Russia introduced a new article banning “rehabilitation of Nazism” in 2014 into its Criminal Code, and since then, this article has been the subject of much controversy. Despite the fact that this addition to the Criminal Code is rather novel, there has already been a number of court decisions that culminated in the imposition of fines and other penalties. In this article, we would like to contextualize Russia’s prohibition of “rehabilitation of Nazism” against the broader European framework by examining several similar laws that exist on the European continent, as well as the case-law of the European Court of Human Rights on the question of denialism. We start with the discussion of the EU Framework Decision of 2008 where the European Union makes recommendations to the Member States on how to harmonize the legislation on this issue, and proceed with the analysis of the CoE Additional Protocol to the Convention on Cybercrime. ECtHR case-law will be examined as the next step, enabling us to conclude that currently the Court’s position on the question of “broader” denialism (that includes not only the Holocaust but also other international crimes) is uncertain. Currently only a handful of exceptions (like the much-criticized decision in Perinçek v. Switzerland) was examined by the ECtHR, all other cases of denial are routinely rejected at the admissibility stage through the application of Article 17 of the Convention. Even if the European experience in the field of combatting Holocaust denial, as well as the denial of other international crimes has been rather varied and context-specific, discussions are currently under way on whether we can consider denial an international crime and whether it is possible to come up with a certain list of events that the memory of which states would be obliged to protect through denial laws. The authors also examine Russian case-law on the application of the article 354.1 of Russian Criminal Code and to highlight the existing problems of interpretation of the main notions mentioned in this article. By examining Russian case-law, the opinion of the courts and of some experts on the matter of “rehabilitation of Nazism”, the authors would like to point out the major problems that the courts face in addressing denial in the Russian context.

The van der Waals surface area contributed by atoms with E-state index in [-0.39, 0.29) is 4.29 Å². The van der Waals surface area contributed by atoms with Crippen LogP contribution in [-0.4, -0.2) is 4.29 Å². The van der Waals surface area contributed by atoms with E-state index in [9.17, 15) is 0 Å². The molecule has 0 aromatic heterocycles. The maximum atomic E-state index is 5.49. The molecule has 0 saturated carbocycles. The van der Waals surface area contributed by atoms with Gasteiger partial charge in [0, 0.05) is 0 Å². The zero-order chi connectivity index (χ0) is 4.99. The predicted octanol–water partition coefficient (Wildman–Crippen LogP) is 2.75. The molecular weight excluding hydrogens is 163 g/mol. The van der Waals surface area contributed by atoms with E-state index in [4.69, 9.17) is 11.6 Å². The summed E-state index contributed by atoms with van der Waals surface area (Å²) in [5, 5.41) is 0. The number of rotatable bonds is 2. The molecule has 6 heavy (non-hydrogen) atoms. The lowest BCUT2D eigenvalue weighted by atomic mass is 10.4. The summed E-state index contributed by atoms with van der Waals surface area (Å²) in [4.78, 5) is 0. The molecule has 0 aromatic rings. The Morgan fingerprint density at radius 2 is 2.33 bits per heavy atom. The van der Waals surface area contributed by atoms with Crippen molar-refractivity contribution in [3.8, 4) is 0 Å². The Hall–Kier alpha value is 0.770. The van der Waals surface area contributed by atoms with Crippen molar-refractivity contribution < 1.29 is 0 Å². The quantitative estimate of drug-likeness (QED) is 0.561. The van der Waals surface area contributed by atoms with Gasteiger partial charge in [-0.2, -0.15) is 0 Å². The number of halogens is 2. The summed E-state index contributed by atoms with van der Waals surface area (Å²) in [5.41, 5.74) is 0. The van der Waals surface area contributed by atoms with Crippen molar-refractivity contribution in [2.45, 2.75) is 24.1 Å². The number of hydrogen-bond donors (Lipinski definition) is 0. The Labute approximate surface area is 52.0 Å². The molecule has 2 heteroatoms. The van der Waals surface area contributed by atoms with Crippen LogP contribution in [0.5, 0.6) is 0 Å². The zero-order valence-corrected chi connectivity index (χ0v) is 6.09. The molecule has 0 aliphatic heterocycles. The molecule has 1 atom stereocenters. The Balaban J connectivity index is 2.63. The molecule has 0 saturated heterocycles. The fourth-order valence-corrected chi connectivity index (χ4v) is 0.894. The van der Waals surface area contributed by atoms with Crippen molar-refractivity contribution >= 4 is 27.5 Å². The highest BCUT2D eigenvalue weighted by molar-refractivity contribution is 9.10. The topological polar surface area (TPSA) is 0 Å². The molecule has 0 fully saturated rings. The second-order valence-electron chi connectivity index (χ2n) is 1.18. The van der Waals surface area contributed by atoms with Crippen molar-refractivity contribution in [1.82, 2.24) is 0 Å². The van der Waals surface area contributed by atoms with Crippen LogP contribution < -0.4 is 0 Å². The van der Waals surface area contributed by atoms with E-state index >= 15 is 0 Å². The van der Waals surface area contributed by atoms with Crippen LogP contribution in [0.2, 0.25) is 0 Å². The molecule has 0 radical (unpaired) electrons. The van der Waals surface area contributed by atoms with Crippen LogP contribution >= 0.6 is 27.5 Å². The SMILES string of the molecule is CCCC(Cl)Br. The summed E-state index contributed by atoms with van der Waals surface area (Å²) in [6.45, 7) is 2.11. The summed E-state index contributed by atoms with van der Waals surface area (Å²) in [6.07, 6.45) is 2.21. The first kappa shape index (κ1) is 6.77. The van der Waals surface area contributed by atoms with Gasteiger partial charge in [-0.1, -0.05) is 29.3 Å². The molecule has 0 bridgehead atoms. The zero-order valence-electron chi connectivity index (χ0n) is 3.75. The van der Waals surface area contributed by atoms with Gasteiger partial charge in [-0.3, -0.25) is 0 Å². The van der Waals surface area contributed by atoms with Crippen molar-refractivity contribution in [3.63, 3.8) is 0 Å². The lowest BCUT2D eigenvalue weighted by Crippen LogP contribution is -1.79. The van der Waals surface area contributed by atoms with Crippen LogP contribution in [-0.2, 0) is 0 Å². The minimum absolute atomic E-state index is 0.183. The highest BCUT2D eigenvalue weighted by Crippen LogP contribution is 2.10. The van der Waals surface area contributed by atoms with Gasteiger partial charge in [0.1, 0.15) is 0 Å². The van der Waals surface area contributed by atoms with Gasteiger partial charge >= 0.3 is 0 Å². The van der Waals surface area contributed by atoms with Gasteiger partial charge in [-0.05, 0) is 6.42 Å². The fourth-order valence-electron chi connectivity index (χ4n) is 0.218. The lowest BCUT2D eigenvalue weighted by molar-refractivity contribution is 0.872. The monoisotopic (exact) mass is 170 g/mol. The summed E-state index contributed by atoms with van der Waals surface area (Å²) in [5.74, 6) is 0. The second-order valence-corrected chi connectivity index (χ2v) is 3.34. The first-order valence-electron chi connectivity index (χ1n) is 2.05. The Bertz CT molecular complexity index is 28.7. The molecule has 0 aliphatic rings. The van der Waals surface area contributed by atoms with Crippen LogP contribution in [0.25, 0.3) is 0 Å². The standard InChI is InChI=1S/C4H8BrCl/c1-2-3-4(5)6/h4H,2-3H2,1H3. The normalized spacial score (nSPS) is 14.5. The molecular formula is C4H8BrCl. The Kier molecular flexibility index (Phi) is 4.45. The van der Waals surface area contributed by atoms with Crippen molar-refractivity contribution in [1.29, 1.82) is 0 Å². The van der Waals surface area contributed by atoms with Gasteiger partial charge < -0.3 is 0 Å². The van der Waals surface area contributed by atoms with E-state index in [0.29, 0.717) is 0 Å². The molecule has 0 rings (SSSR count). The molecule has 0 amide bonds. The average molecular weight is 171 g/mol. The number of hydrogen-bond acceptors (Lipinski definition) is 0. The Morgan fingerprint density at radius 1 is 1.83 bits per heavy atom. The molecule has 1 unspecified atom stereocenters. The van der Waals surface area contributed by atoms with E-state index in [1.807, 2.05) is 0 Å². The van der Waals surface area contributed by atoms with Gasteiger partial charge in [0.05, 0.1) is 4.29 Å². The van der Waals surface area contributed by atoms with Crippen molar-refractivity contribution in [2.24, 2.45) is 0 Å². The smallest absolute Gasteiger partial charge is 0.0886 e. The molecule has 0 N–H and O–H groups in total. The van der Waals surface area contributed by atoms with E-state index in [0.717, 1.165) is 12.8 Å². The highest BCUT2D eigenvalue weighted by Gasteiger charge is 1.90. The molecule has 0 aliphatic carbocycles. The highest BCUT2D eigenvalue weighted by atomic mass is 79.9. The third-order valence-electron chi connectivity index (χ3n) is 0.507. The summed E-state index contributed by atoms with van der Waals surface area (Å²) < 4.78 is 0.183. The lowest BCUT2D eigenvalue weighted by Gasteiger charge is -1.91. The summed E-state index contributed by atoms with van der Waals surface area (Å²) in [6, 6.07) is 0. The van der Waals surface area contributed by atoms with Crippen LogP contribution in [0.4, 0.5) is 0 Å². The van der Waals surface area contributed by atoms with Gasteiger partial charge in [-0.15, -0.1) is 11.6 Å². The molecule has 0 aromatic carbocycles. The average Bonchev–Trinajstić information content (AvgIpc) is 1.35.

About the authors:
Galina Nelaeva – Candidate of Sciences (Ph.D.) in Political Science, Professor, Department of Modern History and World Politics, Institute of Social Sciences and Humanities, Tyumen State University, Tyumen, Russia (corresponding author)
Natalia Sidorova – Candidate of Sciences (Ph.D.) in Law, Associate Professor, Department of Criminal Law and Criminal Procedure, Institute of State and Law, Tyumen State University, Tyumen, Russia
Elena Khabarova – Candidate of Sciences (Ph.D.) in Law, Associate Professor, Department of Criminal Law and Criminal Procedure, Institute of State and Law, Tyumen State University, Russia
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